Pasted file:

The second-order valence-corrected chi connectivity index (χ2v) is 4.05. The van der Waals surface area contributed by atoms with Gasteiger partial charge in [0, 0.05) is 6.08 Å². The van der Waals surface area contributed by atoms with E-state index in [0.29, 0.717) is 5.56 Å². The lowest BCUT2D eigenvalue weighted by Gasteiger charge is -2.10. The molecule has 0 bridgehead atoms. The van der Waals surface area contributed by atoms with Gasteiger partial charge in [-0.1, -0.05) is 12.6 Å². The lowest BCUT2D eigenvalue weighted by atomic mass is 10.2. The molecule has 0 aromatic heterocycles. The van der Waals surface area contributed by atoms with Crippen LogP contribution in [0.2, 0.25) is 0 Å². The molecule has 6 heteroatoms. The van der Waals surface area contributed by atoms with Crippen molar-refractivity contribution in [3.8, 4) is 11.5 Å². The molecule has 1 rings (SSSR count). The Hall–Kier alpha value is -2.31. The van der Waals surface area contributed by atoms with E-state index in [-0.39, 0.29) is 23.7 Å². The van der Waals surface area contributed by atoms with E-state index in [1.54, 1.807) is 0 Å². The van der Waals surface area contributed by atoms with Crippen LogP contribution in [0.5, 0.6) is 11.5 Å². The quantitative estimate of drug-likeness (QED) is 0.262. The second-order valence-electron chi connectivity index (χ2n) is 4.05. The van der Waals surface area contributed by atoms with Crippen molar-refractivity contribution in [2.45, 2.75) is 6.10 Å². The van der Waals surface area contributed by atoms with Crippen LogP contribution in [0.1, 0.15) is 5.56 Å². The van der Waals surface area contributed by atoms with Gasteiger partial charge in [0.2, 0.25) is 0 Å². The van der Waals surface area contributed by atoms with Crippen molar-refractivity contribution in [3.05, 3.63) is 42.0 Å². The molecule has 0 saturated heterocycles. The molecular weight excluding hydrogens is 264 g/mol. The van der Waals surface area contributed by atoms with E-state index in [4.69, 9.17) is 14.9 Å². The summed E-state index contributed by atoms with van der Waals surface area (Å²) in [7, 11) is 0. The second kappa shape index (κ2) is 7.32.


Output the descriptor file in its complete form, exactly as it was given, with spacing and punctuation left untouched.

The second-order valence-corrected chi connectivity index (χ2v) is 4.05. The van der Waals surface area contributed by atoms with Gasteiger partial charge in [0, 0.05) is 6.08 Å². The van der Waals surface area contributed by atoms with E-state index in [0.29, 0.717) is 5.56 Å². The lowest BCUT2D eigenvalue weighted by Gasteiger charge is -2.10. The molecule has 0 bridgehead atoms. The van der Waals surface area contributed by atoms with Gasteiger partial charge in [-0.1, -0.05) is 12.6 Å². The lowest BCUT2D eigenvalue weighted by atomic mass is 10.2. The molecule has 0 aromatic heterocycles. The van der Waals surface area contributed by atoms with Crippen LogP contribution in [0.2, 0.25) is 0 Å². The molecule has 6 heteroatoms. The van der Waals surface area contributed by atoms with Crippen molar-refractivity contribution in [3.8, 4) is 11.5 Å². The molecule has 1 rings (SSSR count). The Hall–Kier alpha value is -2.31. The van der Waals surface area contributed by atoms with E-state index in [-0.39, 0.29) is 23.7 Å². The van der Waals surface area contributed by atoms with E-state index in [1.54, 1.807) is 0 Å². The van der Waals surface area contributed by atoms with Crippen LogP contribution in [0.5, 0.6) is 11.5 Å². The quantitative estimate of drug-likeness (QED) is 0.262. The second-order valence-electron chi connectivity index (χ2n) is 4.05. The van der Waals surface area contributed by atoms with Crippen molar-refractivity contribution in [2.45, 2.75) is 6.10 Å². The van der Waals surface area contributed by atoms with Crippen LogP contribution in [0.1, 0.15) is 5.56 Å². The van der Waals surface area contributed by atoms with Gasteiger partial charge in [0.2, 0.25) is 0 Å². The van der Waals surface area contributed by atoms with Crippen molar-refractivity contribution in [3.05, 3.63) is 42.0 Å². The molecule has 0 saturated heterocycles. The molecular weight excluding hydrogens is 264 g/mol. The van der Waals surface area contributed by atoms with E-state index in [4.69, 9.17) is 14.9 Å². The summed E-state index contributed by atoms with van der Waals surface area (Å²) in [7, 11) is 0. The second kappa shape index (κ2) is 7.32.